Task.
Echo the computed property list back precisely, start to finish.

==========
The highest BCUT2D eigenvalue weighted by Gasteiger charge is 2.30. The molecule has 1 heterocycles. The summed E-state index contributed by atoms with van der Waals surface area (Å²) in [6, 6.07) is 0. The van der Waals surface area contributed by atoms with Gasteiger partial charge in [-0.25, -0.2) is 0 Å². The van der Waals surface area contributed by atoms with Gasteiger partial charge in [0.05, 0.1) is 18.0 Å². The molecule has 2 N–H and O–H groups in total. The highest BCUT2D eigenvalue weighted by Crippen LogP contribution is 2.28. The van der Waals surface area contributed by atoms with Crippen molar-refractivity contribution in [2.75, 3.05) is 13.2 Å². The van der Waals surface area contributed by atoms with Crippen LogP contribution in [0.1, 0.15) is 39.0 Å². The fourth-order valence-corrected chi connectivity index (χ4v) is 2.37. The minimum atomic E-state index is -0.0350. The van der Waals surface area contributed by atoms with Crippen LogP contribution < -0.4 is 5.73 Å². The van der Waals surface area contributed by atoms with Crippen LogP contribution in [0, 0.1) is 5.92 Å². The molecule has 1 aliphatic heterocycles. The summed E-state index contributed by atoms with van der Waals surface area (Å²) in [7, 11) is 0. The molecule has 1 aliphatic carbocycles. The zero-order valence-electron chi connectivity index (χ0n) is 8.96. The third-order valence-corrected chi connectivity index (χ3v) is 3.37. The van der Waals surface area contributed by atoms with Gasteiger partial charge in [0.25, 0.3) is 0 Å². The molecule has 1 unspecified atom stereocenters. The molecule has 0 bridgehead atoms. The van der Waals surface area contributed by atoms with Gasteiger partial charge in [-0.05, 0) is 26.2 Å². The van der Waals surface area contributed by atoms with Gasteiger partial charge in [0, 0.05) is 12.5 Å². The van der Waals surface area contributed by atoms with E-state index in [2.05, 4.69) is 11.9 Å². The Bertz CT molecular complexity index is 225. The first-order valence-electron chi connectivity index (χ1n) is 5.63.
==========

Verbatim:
The highest BCUT2D eigenvalue weighted by Gasteiger charge is 2.30. The molecule has 1 heterocycles. The summed E-state index contributed by atoms with van der Waals surface area (Å²) in [6, 6.07) is 0. The van der Waals surface area contributed by atoms with Gasteiger partial charge in [-0.25, -0.2) is 0 Å². The van der Waals surface area contributed by atoms with Gasteiger partial charge in [0.05, 0.1) is 18.0 Å². The molecule has 2 N–H and O–H groups in total. The highest BCUT2D eigenvalue weighted by Crippen LogP contribution is 2.28. The van der Waals surface area contributed by atoms with Crippen molar-refractivity contribution in [2.75, 3.05) is 13.2 Å². The van der Waals surface area contributed by atoms with Crippen LogP contribution in [0.1, 0.15) is 39.0 Å². The fourth-order valence-corrected chi connectivity index (χ4v) is 2.37. The minimum atomic E-state index is -0.0350. The van der Waals surface area contributed by atoms with Crippen LogP contribution < -0.4 is 5.73 Å². The van der Waals surface area contributed by atoms with Crippen LogP contribution in [0, 0.1) is 5.92 Å². The molecule has 1 aliphatic heterocycles. The summed E-state index contributed by atoms with van der Waals surface area (Å²) in [7, 11) is 0. The molecule has 1 aliphatic carbocycles. The zero-order valence-electron chi connectivity index (χ0n) is 8.96. The third-order valence-corrected chi connectivity index (χ3v) is 3.37. The van der Waals surface area contributed by atoms with Gasteiger partial charge in [0.25, 0.3) is 0 Å². The molecule has 1 unspecified atom stereocenters. The molecule has 0 bridgehead atoms. The van der Waals surface area contributed by atoms with Gasteiger partial charge in [-0.05, 0) is 26.2 Å². The van der Waals surface area contributed by atoms with Gasteiger partial charge in [0, 0.05) is 12.5 Å². The van der Waals surface area contributed by atoms with E-state index in [2.05, 4.69) is 11.9 Å². The Bertz CT molecular complexity index is 225. The first-order valence-electron chi connectivity index (χ1n) is 5.63.